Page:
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What matters more: talent or effort?

Recently I saw a cartoon that showed two smiling parents watching their child as he brushed his teeth. A banner was posted over the top of the bathroom mirror that said, "Congratulations on brushing your teeth!" One parent was looking adoringly at the child, hands clasped, while the other stated, "I just feel like we're setting him up to be disappointed in the real world." We know exactly what that parent is saying—it seems that many children these days expect to be praised for common accomplishments in life, and yet at some point the praise will not be so readily forthcoming. How will children react then? 

Literature on childhood education today is addressing this very circumstance: that praising (and overpraising) children for their talents or their abilities may be counterproductive. Po Bronson and Ashley Merryman's book NurtureShock begins with a similar story, this one about Thomas, who, ever since he could walk, has heard continually that he's "so smart." He even scored at the very top in an IQ test taken to enter kindergarten. And yet, as Thomas progressed through school, his father noticed that Thomas avoided trying new things unless he was positive that he would be successful at them. Thus, when something new did not come so quickly to him, he would quickly give up. In fact, Thomas grew to believe that there were things he was good at and things that he was not so good at, and he avoided anything that he felt he was not good at. It was black or white for him. When a challenge came about for Thomas, he preferred not to work hard at it, afraid that he would appear to be unintelligent.1 He had started on a path in life where he underestimated his abilities, and with this "lack of perceived competence adopt[ed] lower standards for success and expect[ed] less" of himself.2 

Recent research by Dr. Carol Dweck at Stanford reveals that individuals generally possess one of two mindsets: a "fixed mindset" where people see talent and intelligence as static, generally unlikely to change throughout life, or a "growth mindset" where individuals believe that talent or intelligence can be developed.3 People with a fixed mindset often spend their lives proving their perceived strengths and weaknesses to the world. They may avoid difficult challenges because failing could cause them to lose their appearance of intelligence. Thus, they are hindered in developing their talents and abilities in life. Individuals with a growth mindset, believing that they can get better at whatever they try, spend their lives putting their efforts into learning, working hard, and developing learning and practicing strategies that help them grow. Clearly, it pays to help children and parents involved with music lessons invest in a view of piano playing as something that can be developed and not something just for the very talented. Errors and failure are a part of growth and learning for everyone, and they should be accepted as that, rather than excused.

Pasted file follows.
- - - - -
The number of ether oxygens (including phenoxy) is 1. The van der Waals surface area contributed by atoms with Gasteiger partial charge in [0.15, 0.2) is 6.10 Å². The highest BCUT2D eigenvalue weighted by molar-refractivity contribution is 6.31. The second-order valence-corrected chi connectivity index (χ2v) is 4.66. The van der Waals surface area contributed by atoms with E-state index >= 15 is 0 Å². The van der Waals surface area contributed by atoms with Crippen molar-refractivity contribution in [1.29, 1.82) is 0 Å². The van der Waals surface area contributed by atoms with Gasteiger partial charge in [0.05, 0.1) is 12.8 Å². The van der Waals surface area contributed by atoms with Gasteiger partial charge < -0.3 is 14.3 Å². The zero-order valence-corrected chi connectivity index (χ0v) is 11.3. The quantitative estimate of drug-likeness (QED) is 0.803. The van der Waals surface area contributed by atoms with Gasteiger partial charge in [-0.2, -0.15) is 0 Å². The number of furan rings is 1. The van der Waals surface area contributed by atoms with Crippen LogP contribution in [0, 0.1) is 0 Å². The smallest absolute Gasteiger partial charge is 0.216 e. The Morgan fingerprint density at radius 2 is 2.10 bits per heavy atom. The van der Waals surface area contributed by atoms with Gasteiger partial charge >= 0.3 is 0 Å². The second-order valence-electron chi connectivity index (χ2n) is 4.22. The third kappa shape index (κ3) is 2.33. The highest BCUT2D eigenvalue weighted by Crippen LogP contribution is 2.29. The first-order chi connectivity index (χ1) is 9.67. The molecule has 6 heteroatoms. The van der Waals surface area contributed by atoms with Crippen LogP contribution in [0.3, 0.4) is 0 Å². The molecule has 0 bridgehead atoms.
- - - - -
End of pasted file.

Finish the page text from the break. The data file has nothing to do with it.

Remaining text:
Carol Dweck cites one of her own research studies with hundreds of students, mostly early adolescents. Everyone in the study was given a nonverbal IQ test, and everyone received praise upon completion of the test. Half of the students were told something like, "You must be smart at this." (Have you ever told a piano student, "You're so talented"?) The other students were praised for their effort, and told something like, "You must have worked really hard."4 Rather than being praised for their abilities, they were recognized for doing what it took for them individually to succeed. While both groups were the same at the outset, once the praise was given, they began to differ. Those given praise on their ability, when given the choice of taking one of two additional tests, usually chose the safer and easier test. Those recognized for their efforts, not praised for their talent or intelligence, generally chose the harder of the next two tests.5

The implications are of great interest to music teachers.We need to be careful to praise or recognize our students' genuine efforts in their music study, rather than tell them they are talented or smart or gifted. It is important to recognize the process—what is happening now—and in so doing, to set students up to learn even more fully how to work at achieving even greater skills.We want to appreciate the hard work and efforts they are putting into learning a piece, not their talents or abilities. What are some ways to turn what we say to a student into recognition rather than praise?